[Judge James K. Bredar denied the U.S. Department of Justice motion for a 90-day extension to review the consent decree to reform the Baltimore Police Department.
“The government’s motion is untimely,” Bredar says in a court document filed this afternoon. “To postpone the public hearing at the eleventh hour would be to unduly burden and inconvenience the court, the other parties, and most importantly, the public.”
Mayor Catherine Pugh is pleased with the final ruling from Bredar. “The crucial next step of receiving public input occurs tomorrow,” Pugh said in a statement about the hearing on April 6 at the U.S. District Court in Baltimore. “I hope citizens will take advantage of this opportunity to have their voices heard. The hearing will begin at 9:30 a.m. and last until 5 p.m.; anyone is welcome to speak.
“The City of Baltimore is ready to move forward to rebuild the important relationship which exists between the community and our police department,” Pugh said. “It will take all of us—city government, the police department, and the families and residents of our great city—to see this reform process through.”]
In a motion filed last night, the U.S. Department of Justice asked a federal judge for a 90-day extension in order to review the details of the proposed consent decree for Baltimore police reform.
“We strongly oppose any delay in moving forward,” Mayor Catherine Pugh said in a statement. “I, along with Police Commissioner Kevin Davis and the citizens of Baltimore, recognize that reforming our police department is long overdue.”
The consent decree—which was signed in the final days of Barack Obama’s presidency—was an agreement reached between the Department of Justice (DOJ) and the city after a federal agency investigated the patterns of discriminatory and unlawful practices of the Baltimore Police Department (BPD). The investigation uncovered that police officers routinely violated the rights of Baltimore’s residents in predominantly poor and black areas.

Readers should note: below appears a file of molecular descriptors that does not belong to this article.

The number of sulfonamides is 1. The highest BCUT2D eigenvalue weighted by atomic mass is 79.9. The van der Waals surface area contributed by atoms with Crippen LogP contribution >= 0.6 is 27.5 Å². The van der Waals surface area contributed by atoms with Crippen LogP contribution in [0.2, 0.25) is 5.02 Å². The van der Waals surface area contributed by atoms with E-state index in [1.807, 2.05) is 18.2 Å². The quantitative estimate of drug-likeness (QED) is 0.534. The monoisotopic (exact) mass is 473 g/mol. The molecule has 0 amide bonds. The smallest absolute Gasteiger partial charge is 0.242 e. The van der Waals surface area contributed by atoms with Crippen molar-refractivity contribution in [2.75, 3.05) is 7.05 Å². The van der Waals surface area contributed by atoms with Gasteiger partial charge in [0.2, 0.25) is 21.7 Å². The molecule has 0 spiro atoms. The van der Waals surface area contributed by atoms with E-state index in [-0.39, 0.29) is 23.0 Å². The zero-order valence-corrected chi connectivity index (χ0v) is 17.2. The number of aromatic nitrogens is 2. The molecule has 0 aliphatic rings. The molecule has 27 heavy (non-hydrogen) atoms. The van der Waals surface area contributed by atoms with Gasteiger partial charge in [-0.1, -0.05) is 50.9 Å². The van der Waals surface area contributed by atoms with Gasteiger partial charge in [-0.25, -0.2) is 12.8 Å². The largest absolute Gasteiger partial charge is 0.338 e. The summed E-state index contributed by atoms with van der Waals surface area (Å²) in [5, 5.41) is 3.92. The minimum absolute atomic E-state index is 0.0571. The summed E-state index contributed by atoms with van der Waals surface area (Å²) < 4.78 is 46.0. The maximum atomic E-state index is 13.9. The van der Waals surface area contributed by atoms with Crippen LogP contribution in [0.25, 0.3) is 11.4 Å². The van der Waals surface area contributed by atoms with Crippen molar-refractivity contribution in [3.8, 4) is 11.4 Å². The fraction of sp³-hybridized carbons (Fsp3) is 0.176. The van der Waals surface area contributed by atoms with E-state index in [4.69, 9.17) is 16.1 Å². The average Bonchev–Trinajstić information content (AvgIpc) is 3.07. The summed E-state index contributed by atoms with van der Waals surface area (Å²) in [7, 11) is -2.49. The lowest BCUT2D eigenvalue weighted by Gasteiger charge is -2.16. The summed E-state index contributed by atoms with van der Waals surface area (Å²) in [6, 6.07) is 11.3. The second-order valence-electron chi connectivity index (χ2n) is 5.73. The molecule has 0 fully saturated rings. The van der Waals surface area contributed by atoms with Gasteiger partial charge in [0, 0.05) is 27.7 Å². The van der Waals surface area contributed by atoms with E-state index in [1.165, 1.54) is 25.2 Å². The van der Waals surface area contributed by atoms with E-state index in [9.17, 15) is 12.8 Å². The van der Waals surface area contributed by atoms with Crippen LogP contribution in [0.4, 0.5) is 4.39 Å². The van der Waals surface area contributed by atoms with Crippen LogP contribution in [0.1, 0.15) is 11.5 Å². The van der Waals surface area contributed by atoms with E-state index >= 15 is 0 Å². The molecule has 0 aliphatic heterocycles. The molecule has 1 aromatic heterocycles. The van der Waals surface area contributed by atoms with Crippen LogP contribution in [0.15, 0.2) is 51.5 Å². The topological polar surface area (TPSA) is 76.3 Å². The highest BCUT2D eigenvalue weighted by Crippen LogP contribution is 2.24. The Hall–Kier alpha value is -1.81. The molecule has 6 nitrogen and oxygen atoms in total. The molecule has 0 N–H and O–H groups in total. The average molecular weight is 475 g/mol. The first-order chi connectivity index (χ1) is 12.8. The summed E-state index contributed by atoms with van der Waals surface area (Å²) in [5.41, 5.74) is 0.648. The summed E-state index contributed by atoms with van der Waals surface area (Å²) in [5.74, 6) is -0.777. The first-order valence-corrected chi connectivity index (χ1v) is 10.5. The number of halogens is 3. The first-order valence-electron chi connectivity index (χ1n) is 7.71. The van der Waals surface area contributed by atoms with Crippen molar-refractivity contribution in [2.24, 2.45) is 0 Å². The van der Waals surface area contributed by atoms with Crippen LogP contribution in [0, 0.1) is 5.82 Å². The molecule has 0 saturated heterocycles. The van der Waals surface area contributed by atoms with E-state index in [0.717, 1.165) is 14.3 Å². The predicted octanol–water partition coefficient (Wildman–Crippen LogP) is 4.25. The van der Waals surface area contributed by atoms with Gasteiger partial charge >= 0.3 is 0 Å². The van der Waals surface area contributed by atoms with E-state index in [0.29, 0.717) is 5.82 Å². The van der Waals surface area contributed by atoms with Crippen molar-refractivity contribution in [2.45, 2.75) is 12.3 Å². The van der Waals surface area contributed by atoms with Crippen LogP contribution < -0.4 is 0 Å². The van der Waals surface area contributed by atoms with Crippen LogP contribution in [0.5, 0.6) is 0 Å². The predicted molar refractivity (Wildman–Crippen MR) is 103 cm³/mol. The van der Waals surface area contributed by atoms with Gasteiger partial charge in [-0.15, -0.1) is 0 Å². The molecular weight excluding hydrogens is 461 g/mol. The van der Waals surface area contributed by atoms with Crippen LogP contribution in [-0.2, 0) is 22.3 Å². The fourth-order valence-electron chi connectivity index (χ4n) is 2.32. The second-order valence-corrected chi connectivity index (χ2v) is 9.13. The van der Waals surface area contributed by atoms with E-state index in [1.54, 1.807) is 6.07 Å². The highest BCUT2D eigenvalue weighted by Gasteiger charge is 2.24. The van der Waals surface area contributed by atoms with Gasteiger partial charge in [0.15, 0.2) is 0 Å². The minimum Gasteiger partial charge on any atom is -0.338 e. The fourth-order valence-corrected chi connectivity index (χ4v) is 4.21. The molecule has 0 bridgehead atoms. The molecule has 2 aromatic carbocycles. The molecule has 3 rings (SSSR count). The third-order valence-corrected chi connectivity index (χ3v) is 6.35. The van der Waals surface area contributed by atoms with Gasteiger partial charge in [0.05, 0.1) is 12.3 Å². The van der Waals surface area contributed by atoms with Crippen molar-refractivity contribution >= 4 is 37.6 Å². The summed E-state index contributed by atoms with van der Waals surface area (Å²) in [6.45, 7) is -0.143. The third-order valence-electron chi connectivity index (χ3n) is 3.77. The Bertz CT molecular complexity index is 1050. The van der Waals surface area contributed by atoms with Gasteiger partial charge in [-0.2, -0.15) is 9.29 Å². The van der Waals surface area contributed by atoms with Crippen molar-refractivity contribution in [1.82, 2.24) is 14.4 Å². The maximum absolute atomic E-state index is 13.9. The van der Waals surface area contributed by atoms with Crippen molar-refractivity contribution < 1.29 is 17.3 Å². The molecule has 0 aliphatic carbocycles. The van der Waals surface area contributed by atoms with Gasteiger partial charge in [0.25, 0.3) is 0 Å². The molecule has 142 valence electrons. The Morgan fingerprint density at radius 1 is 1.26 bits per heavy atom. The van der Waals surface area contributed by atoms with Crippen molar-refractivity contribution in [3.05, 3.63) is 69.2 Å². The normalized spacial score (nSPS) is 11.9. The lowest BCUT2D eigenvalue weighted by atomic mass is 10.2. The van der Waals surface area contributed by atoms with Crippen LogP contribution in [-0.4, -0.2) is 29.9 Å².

“I’m disappointed that the Department of Justice thought it necessary to seek a 90-day extension,” said Commissioner Kevin Davis in a press conference this morning. “I don’t think it’s necessary; we know that a consent decree will make the BPD better both with the crime fight and community relationships.”
The motion filed Monday cites President Trump’s executive order, which instructs the government “to prioritize crime reduction.” It also states that the DOJ is “committed to working to ensure that the BPD can carry out its mission of fostering trust with community members, safeguarding life and property, and promoting public safety through enforcing the law in a fair and impartial manner.”
At a hearing back in February, the DOJ lawyers appeared to be in full support of the consent decree and committed to moving it forward, but the requested extension could be a roadblock to that progress.
Along with the motion, the DOJ filed a memorandum from Attorney General Jeff Sessions to top agency officials in which he calls for a thorough review of all agency activities to ensure they are adhering to specific policies set by the administration. One policy in particular states that local accountability is responsible for effective policing and that it is not the federal government’s responsibility to manage local enforcement agencies.
“Much has been done to begin the process of building faith between the police department and the community it seeks to serve,” says Pugh. “Any interruption in moving forward may have the effect of eroding the trust that we are working hard to establish.”
Judge James K. Bredar has not yet ruled on the extension, however Commissioner Davis is adamant that the reforms will take place irrespective of the ruling.
“I want to say to the community in particular, that the police department is absolutely dedicated to the consent decree process,” Davis says. “From my mouth to your ears, I want this consent decree and I know mayor Pugh does as well. It will make our city better.”